Research and Advances
Computing Applications

The Ninja Project

The authors' Numerically INtensive JAva programming environment shows that Java can be made to produce Fortran- and C-like performance for applications involving high-performance numerical computing.
  1. Introduction
  2. Sources of Java Performance Difficulties
  3. Java Performance Solutions
  4. Implementation and Results
  5. Conclusion
  6. References
  7. Authors
  8. Figures
  9. Sidebar: Array Package for Java
  10. Sidebar: Numerical Linear Algebra in Java

When the Java programming language was introduced by Sun Microsystems in 1995, there was a perception (properly founded at the time) that its many benefits came at a significant performance cost. The related deficiencies were especially apparent in numerical computing. Our own measurements in 1997 with second-generation Java Virtual Machines (JVMs) found differences in performance of up to one hundredfold relative to C and Fortran. Initial experience with poor performance caused many developers of high-performance numerical applications to reject Java out-of-hand as a platform for their applications.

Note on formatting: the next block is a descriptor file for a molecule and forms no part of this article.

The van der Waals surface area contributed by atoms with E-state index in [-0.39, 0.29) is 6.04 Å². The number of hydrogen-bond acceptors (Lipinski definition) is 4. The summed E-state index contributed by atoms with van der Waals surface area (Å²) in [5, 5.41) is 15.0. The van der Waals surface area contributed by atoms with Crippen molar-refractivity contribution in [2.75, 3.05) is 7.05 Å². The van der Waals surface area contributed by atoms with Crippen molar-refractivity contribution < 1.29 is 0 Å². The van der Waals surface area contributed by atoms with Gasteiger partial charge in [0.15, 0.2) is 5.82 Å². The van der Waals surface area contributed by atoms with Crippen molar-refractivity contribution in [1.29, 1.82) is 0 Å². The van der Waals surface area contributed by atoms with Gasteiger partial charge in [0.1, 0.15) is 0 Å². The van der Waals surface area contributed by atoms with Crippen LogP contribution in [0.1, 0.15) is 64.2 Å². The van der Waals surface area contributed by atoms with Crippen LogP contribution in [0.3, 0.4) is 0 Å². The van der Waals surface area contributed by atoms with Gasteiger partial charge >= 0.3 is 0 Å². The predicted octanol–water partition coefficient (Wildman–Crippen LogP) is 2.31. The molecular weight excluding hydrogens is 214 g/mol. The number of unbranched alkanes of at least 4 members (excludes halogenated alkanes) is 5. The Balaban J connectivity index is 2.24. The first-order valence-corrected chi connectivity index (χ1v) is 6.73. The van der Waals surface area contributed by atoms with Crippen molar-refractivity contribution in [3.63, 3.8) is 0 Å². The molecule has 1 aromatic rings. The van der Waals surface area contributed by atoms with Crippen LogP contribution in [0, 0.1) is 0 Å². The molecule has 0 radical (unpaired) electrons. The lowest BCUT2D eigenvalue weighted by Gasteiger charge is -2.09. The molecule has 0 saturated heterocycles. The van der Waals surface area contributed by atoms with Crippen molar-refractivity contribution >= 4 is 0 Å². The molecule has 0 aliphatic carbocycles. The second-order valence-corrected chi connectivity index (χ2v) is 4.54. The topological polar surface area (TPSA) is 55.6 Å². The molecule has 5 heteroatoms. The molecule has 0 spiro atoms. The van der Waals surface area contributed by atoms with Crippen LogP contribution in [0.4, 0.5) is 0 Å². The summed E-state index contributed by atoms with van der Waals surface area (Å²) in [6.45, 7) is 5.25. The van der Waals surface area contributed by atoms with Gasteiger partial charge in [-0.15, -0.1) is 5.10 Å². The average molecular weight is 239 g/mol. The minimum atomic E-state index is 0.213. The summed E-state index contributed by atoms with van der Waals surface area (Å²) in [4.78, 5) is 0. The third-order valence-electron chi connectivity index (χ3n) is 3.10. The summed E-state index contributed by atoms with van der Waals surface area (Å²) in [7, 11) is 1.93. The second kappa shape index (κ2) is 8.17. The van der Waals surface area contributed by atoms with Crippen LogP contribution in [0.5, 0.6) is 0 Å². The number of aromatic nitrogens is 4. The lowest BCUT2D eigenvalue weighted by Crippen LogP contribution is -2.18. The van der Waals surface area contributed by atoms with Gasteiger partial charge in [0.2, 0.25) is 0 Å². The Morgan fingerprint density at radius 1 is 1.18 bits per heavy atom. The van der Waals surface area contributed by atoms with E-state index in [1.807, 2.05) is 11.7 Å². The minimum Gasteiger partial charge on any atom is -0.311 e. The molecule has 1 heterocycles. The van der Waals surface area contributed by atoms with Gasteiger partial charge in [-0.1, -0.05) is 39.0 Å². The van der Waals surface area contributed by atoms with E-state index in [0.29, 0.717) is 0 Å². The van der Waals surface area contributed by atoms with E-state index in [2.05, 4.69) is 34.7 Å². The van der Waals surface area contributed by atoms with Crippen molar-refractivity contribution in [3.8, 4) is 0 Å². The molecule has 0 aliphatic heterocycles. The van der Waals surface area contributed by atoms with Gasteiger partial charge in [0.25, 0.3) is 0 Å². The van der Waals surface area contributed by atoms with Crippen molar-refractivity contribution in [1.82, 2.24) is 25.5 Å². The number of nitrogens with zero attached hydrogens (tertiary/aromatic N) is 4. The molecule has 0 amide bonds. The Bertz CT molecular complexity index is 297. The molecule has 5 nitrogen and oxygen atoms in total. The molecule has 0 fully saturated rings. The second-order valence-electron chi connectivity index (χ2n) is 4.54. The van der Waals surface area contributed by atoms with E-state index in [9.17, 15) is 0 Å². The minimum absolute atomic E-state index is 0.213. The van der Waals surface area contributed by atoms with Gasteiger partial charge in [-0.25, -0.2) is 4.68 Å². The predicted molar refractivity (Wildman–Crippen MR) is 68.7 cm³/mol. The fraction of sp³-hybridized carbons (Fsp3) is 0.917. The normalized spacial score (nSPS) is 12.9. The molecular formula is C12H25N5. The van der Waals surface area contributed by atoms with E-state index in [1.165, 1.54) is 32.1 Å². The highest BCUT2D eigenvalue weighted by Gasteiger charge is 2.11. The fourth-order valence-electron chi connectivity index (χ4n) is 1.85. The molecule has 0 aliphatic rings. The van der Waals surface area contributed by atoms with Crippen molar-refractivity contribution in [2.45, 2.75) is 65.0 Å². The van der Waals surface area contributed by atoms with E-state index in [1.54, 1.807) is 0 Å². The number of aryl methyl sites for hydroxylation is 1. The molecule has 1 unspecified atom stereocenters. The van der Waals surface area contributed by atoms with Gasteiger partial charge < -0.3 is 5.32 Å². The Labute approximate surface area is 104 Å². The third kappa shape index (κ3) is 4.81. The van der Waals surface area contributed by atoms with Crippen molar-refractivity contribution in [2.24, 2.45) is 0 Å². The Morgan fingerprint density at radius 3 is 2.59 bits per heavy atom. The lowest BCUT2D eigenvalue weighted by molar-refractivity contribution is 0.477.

Despite the more recent progress in Java optimization, the performance of commercially available Java platforms is still not on par with state-of-the-art Fortran and C compilers. Programs using complex arithmetic exhibit particularly poor performance. Moreover, today’s Java platforms are incapable of automatically applying important optimizations to numerical code, including loop transformations and automatic parallelization [12]. Nevertheless, we find no technical barriers to high-performance computing in Java. To prove this thesis, we developed a prototype Java environment, called Numerically INtensive JAva, or NINJA, that has demonstrated that Java can obtain Fortran-like performance on a variety of problems in scientific and technical computing. NINJA has addressed such high-performance programming issues as dense and irregular matrix computations, calculations with complex numbers, automatic loop transformations, and automatic parallelization. The NINJA techniques are straightforward to implement and allow reuse of existing optimization components already deployed by software vendors for other languages [9], thus lowering the economic barriers to Java’s acceptance in numerically intensive applications.